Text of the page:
Did they consider the increasing level of indebtedness on residential real estate, or the effects of short term finance?  Not in any significant way.

Some people criticized me in 2005 for being too dismissive of the FOMC.  How can you be so bright, and this group of distinguished people on the FOMC be so dumb in your opinion?  Because they have the wrong theory on monetary policy.  The idea that monetary policy if properly implemented could assure prosperity was a bad goal.  Good monetary policy is not enough, and most concepts of good monetary policy leaned toward loose monetary policy.

Basic concepts like level of indebtedness were neglected in favor of other less demanding measures.  No wonder the residential real estate boom went foul.

This book was not what I expected.  I expected a book on the current crisis, and got a book on monetary/credit policy over the whole of the existence of the US.  What is more, unlike most books that cover a long sweep of history, this book is even, and does not overemphasize the recent past, which is a humble thing for an author to do, because we don’t know the full ramifications of recent actions yet.

Now, I respect the writings of Chris Whalen at Institutional Risk Analytics and elsewhere — a bright guy.  But this outperformed my high expectations.  Some books I glide through because I know the topic well.  This was a book where I thought I knew the topic well, but found that I did not know as much as I thought, and so I read more slowly than I usually do.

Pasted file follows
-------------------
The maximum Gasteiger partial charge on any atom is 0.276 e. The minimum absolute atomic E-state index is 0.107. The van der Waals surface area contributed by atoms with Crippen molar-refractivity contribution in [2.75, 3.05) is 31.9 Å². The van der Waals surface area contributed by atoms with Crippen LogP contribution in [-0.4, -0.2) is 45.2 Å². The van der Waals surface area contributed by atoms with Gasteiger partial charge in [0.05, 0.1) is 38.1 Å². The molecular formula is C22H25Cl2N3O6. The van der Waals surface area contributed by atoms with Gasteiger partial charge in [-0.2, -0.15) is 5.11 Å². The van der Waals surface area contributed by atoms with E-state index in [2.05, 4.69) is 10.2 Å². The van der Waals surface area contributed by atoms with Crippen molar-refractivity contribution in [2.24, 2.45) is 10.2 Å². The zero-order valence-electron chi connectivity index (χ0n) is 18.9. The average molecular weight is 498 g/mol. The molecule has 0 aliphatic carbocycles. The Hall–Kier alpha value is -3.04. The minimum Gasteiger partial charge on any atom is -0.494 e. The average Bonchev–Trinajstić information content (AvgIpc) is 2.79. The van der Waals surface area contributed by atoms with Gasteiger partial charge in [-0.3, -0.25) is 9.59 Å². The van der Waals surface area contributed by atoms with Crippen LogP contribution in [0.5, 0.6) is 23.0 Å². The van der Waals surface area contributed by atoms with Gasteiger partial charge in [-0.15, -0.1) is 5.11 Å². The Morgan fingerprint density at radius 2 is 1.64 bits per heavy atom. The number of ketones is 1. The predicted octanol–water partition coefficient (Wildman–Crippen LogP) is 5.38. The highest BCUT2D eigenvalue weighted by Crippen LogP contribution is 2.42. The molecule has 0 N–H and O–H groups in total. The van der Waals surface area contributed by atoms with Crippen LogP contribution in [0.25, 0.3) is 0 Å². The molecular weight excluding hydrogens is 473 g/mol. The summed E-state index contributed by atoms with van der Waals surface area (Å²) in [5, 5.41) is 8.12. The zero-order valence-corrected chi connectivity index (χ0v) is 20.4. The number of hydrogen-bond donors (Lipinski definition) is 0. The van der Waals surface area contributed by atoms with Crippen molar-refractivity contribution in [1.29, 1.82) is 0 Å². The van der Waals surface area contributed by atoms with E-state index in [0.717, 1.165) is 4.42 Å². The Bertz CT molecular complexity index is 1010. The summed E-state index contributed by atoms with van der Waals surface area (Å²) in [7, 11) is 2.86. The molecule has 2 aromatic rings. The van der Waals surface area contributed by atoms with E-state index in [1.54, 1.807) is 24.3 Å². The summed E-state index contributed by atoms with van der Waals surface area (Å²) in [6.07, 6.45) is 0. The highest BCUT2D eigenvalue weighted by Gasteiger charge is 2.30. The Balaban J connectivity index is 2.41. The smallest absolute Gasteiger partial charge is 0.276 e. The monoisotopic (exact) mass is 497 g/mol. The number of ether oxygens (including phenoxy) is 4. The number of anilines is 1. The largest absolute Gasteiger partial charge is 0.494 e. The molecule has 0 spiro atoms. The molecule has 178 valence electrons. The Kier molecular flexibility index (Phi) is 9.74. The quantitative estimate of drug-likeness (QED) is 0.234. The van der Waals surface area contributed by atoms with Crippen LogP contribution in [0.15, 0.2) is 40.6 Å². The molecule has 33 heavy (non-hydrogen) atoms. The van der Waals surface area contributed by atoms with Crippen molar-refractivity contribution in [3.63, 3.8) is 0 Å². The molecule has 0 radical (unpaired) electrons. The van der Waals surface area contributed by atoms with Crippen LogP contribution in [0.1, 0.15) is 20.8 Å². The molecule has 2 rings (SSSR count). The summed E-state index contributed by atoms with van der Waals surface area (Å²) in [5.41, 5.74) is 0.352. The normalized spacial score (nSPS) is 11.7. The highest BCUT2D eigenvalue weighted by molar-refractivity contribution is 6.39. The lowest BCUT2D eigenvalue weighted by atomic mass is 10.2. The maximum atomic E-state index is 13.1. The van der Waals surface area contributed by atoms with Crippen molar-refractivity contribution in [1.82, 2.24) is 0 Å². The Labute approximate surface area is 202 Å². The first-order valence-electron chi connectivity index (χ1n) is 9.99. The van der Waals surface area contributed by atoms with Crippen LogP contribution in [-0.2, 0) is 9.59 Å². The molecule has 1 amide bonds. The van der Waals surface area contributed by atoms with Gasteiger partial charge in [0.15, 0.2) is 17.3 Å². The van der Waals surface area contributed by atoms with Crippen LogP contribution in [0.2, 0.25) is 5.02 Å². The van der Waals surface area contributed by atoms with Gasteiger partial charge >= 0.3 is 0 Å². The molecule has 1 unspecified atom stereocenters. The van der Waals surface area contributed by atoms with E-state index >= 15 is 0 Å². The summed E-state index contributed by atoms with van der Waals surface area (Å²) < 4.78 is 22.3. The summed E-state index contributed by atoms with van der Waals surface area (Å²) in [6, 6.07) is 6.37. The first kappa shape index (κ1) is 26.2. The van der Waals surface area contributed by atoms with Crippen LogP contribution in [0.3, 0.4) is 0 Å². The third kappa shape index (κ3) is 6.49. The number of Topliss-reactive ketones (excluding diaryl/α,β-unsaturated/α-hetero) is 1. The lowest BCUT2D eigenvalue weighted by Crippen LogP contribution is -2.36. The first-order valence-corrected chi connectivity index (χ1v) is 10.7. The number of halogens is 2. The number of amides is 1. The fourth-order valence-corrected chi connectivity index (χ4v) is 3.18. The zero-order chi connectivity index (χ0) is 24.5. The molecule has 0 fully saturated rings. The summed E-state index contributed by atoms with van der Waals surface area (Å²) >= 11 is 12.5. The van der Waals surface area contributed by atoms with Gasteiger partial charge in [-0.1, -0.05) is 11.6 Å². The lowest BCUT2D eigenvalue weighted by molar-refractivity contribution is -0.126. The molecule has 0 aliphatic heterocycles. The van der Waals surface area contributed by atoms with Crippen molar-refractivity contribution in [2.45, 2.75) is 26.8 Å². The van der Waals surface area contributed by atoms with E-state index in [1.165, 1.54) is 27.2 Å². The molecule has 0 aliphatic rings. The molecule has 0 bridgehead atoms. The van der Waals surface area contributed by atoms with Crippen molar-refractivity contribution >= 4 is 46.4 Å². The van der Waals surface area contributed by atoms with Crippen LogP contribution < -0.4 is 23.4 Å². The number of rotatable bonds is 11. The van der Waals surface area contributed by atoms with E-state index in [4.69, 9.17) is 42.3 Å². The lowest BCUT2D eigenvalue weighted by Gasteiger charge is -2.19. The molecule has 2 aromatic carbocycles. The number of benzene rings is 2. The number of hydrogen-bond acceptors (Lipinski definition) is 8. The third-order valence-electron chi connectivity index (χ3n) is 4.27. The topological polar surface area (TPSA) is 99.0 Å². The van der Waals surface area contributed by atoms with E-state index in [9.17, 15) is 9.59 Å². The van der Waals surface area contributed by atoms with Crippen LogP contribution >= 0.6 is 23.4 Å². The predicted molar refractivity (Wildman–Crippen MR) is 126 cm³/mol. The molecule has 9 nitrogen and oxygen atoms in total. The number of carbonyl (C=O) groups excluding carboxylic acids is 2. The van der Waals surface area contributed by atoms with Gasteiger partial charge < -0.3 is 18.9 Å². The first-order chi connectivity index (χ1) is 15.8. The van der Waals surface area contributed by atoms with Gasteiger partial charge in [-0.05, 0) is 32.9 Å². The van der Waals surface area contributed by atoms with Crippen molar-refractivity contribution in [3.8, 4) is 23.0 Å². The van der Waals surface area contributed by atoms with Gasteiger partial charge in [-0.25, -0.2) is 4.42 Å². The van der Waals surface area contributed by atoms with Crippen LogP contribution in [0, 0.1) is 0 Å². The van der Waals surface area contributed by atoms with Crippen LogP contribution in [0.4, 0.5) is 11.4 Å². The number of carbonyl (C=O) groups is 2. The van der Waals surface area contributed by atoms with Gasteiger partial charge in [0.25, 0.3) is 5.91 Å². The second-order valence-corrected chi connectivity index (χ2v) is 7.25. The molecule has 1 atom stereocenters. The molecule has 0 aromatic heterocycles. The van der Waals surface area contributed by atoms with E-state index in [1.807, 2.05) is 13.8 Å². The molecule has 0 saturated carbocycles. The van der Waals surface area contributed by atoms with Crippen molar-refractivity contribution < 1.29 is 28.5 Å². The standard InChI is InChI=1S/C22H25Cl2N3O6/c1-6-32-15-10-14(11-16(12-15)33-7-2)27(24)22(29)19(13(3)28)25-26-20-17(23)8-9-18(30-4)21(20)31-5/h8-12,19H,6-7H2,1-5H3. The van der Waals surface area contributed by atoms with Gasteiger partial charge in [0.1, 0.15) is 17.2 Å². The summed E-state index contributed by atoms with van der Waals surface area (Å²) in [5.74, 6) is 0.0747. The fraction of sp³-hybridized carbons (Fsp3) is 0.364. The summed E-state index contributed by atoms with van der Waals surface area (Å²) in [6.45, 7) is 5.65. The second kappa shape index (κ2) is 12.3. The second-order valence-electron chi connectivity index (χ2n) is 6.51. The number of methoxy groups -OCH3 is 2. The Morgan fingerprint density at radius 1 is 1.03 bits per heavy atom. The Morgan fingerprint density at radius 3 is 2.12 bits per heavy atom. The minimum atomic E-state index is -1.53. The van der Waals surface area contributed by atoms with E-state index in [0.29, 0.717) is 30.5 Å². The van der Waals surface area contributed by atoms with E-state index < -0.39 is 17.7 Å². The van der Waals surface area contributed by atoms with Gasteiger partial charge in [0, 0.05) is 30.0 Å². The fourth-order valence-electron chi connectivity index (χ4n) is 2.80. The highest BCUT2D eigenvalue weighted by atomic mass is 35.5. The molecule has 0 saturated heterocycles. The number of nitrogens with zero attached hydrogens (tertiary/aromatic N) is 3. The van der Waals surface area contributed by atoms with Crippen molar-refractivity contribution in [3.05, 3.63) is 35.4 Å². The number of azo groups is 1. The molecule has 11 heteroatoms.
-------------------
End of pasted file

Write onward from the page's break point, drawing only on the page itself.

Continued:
But this book changed my view on financial crises.  Whether one is under a gold standard or a fiat currency standard, the main order for assuring stability is the regulation of banks and credit.

In the same way that people need help in verifying whether a drug is effective or food is pure, they need to know that promises to pay will be honored.  It does not matter what backs the currency if banks are allowed to overlever, or mismatch assets long — there will be a financial panic, and it is not due to gold, silver, or fiat money necessarily, but that that banks made promises that could not be kept under all scenarios.

Yes, I think it is better to be under a gold standard, because it restricts the power of the government.  But that is not the main issue with financial crises; we need to restrict that ability of banks to borrow short and lend long; we also need to restrict their overall leverage.  Do that, and crises disappear — also, banks are far less profitable, and that is a good thing.  We will get fewer banks, and bright people will go to more useful places in the economy.